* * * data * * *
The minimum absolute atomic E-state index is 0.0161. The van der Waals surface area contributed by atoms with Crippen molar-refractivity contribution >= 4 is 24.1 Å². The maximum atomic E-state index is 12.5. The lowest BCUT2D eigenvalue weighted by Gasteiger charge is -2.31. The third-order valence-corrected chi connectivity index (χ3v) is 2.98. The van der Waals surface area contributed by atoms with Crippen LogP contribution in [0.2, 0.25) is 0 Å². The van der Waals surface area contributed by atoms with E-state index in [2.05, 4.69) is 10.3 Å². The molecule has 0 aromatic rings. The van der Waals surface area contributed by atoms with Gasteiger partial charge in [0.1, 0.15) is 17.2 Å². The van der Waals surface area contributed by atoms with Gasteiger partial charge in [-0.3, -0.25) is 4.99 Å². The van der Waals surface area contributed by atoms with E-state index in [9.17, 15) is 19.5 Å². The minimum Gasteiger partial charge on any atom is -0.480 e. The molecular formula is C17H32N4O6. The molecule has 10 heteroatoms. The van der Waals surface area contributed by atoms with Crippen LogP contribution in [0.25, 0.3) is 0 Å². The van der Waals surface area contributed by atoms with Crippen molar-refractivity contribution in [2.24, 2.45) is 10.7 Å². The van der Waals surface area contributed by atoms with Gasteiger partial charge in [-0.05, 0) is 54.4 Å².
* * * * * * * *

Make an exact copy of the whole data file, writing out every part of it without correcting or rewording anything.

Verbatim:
The minimum absolute atomic E-state index is 0.0161. The van der Waals surface area contributed by atoms with Crippen molar-refractivity contribution >= 4 is 24.1 Å². The maximum atomic E-state index is 12.5. The lowest BCUT2D eigenvalue weighted by Gasteiger charge is -2.31. The third-order valence-corrected chi connectivity index (χ3v) is 2.98. The van der Waals surface area contributed by atoms with Crippen LogP contribution in [0.2, 0.25) is 0 Å². The van der Waals surface area contributed by atoms with E-state index in [2.05, 4.69) is 10.3 Å². The molecule has 0 aromatic rings. The van der Waals surface area contributed by atoms with Gasteiger partial charge in [0.1, 0.15) is 17.2 Å². The van der Waals surface area contributed by atoms with Gasteiger partial charge in [-0.3, -0.25) is 4.99 Å². The van der Waals surface area contributed by atoms with E-state index in [9.17, 15) is 19.5 Å². The minimum Gasteiger partial charge on any atom is -0.480 e. The molecular formula is C17H32N4O6. The molecule has 10 heteroatoms. The van der Waals surface area contributed by atoms with Crippen LogP contribution in [0.25, 0.3) is 0 Å². The van der Waals surface area contributed by atoms with Crippen molar-refractivity contribution in [2.24, 2.45) is 10.7 Å². The van der Waals surface area contributed by atoms with Gasteiger partial charge in [-0.05, 0) is 54.4 Å².